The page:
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Supreme Court clarifies ambit of powers of courts to issue buy-out orders

Supreme Court clarifies ambit of powers of courts to issue buy-out orders

In interpreting the current statutory framework for shareholder oppression, the Supreme Court of Cyprus in Inversions Gestions I Estudis Internacional, slu and others v SARE Public Company Limited, Civil Appeal No. E94/2019, 19/01/2022 clarified that the courts' power to issue buy-out orders, in relation to the shareholding of oppressed shareholders, can only be directed against other shareholders of a company or the company itself, but not against third parties who are not existing shareholders.

This significant development differentiates the current regime in Cyprus concerning "shareholder oppression" from the "unfair prejudice" regime in other common law jurisdictions.

Facts

The petitioners had initiated oppression proceedings against the company of which they were shareholders, and against various third parties, both shareholders and non-shareholders of the company, whom the appellants considered to have contributed to oppressive behaviour.

With the petition, the appellants sought, among other things, buy-out orders, pursuant to which the respondents to the proceedings (in whole or in part) would be ordered to purchase their shareholdings in the company, at a price to be determined or approved by the court.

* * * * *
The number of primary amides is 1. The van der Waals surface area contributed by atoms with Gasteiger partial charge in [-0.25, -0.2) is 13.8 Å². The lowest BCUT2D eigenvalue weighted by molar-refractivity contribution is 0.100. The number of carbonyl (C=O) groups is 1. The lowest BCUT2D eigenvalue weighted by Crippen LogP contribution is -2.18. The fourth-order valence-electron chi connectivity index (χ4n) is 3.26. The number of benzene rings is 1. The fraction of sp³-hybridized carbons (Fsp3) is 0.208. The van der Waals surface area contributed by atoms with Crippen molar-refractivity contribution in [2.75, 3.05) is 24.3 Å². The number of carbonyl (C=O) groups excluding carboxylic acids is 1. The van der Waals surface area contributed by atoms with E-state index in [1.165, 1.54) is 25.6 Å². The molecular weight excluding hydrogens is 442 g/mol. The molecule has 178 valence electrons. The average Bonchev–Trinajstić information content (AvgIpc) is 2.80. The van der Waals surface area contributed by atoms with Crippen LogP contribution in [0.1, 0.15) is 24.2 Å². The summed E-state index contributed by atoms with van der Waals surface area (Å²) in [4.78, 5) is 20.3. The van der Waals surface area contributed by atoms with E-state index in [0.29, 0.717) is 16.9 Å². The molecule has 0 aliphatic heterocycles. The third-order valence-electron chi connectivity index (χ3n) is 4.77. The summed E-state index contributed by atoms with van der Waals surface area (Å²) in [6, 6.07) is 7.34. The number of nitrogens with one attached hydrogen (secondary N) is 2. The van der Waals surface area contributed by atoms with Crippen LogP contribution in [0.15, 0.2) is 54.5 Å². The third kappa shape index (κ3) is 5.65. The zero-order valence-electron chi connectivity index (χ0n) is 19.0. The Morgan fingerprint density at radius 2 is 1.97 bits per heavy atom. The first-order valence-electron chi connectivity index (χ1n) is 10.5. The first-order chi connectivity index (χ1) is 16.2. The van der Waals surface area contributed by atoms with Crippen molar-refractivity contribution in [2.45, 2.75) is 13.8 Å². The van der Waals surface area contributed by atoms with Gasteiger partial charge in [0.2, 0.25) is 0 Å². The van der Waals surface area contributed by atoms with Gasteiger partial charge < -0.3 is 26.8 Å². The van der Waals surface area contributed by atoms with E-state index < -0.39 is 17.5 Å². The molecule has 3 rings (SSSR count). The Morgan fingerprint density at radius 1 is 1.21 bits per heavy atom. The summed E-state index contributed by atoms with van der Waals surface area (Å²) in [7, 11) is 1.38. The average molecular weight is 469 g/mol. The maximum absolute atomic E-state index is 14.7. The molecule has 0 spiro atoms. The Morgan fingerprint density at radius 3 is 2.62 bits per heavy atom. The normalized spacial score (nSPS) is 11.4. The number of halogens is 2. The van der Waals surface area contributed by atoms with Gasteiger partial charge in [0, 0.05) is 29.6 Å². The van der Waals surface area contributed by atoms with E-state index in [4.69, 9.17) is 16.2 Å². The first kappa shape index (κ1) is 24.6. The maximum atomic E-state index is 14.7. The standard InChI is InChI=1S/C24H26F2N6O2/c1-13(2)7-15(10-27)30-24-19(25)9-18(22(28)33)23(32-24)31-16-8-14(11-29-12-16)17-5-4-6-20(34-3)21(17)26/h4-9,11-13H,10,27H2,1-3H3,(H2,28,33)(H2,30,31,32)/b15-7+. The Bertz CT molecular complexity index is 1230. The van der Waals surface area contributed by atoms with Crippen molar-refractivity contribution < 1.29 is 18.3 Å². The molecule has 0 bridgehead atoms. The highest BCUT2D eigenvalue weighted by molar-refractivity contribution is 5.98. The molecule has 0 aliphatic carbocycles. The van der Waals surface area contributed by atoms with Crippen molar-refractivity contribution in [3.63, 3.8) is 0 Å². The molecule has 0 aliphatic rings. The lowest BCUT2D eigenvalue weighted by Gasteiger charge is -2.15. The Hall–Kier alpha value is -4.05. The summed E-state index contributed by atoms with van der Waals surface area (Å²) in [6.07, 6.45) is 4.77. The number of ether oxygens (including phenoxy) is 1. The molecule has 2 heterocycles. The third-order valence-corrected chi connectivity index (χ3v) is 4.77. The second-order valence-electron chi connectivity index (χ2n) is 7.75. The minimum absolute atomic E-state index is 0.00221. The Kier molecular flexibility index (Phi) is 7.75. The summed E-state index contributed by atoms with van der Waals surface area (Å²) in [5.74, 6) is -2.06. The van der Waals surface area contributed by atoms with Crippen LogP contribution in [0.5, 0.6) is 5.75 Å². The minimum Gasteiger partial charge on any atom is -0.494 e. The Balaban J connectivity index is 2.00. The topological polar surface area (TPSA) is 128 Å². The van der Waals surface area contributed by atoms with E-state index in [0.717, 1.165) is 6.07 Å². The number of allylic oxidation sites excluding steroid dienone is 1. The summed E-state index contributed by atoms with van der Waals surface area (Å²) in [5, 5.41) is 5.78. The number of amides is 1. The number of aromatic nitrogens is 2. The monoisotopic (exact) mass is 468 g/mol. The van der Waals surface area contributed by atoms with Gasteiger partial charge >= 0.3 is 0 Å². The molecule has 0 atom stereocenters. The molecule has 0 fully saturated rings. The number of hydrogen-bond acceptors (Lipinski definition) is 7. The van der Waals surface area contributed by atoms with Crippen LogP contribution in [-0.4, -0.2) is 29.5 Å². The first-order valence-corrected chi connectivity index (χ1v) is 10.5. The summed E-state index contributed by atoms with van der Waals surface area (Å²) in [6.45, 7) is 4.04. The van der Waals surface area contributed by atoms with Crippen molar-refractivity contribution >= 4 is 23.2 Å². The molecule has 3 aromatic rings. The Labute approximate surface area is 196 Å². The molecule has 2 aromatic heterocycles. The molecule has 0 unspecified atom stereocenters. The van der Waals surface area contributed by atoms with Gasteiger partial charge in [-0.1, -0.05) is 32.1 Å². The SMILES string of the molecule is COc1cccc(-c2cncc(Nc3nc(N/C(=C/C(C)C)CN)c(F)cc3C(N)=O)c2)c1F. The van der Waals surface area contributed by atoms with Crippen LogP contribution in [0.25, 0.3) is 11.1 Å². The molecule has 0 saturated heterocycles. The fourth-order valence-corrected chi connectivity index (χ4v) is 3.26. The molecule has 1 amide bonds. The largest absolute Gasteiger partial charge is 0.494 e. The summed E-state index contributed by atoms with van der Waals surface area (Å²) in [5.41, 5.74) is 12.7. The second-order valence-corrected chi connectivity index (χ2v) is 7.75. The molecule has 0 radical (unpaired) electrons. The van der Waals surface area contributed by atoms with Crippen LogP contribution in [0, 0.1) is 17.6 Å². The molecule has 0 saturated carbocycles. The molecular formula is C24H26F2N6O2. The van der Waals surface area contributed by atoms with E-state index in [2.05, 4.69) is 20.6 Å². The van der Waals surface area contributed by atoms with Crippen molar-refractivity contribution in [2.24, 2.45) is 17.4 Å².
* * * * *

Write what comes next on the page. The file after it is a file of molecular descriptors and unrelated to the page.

Decision

On 26 February 2019, the District Court of Nicosia issued a judgment setting aside the oppression proceedings against non-shareholder respondents. This judgment was the subject of the appeal.

In its judgment, the Supreme Court concluded that the Court only has the power to issue buy-out orders in the context of oppression petitions against the company itself and any of its existing shareholders. Based on the current wording of section 202 of the Companies Law (Cap 113), the courts do not have the authority to issue buy-out orders against parties who are not already shareholders of the company.

The Supreme Court recognised that this approach appears to differentiate the position in Cyprus from the current position in other common law jurisdictions such as England, noting that the current English regime of "unfair prejudice" is not identical to the previous (and current in Cyprus) regime of "oppression", as a result of statutory amendments and developments.

Hence, the Supreme Court concluded that the position in Cyprus can only follow suit following relevant statutory amendments.

Comment

With its landmark judgment, the Supreme Court has, for the first time, interpreted the ambit of its powers under the Cyprus Companies Law (Cap 113). In doing so, it has concluded that the courts, upon hearing petitions for shareholder oppression, cannot issue buy-out orders against parties who are not already shareholders of the company in question, based on the wording of statute as it stands today.

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